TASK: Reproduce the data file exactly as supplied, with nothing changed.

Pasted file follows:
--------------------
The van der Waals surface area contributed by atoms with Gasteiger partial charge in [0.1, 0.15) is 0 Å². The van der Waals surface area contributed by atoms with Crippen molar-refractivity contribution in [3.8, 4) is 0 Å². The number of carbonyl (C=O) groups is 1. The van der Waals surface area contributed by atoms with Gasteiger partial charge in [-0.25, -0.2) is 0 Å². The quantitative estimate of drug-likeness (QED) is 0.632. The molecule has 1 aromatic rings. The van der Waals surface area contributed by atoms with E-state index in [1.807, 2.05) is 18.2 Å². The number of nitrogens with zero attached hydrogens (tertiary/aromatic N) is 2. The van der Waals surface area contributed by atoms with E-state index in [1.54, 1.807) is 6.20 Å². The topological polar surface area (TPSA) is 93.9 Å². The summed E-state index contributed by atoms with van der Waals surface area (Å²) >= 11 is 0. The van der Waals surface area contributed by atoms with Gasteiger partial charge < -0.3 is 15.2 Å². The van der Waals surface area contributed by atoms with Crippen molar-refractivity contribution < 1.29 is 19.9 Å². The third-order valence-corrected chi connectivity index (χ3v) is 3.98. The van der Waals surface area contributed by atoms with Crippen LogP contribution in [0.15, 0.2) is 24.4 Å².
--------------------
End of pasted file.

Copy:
The van der Waals surface area contributed by atoms with Gasteiger partial charge in [0.1, 0.15) is 0 Å². The van der Waals surface area contributed by atoms with Crippen molar-refractivity contribution in [3.8, 4) is 0 Å². The number of carbonyl (C=O) groups is 1. The van der Waals surface area contributed by atoms with Gasteiger partial charge in [-0.25, -0.2) is 0 Å². The quantitative estimate of drug-likeness (QED) is 0.632. The molecule has 1 aromatic rings. The van der Waals surface area contributed by atoms with E-state index in [1.807, 2.05) is 18.2 Å². The number of nitrogens with zero attached hydrogens (tertiary/aromatic N) is 2. The van der Waals surface area contributed by atoms with E-state index in [1.54, 1.807) is 6.20 Å². The topological polar surface area (TPSA) is 93.9 Å². The summed E-state index contributed by atoms with van der Waals surface area (Å²) >= 11 is 0. The van der Waals surface area contributed by atoms with Gasteiger partial charge < -0.3 is 15.2 Å². The van der Waals surface area contributed by atoms with Crippen molar-refractivity contribution < 1.29 is 19.9 Å². The third-order valence-corrected chi connectivity index (χ3v) is 3.98. The van der Waals surface area contributed by atoms with Crippen LogP contribution in [0.15, 0.2) is 24.4 Å².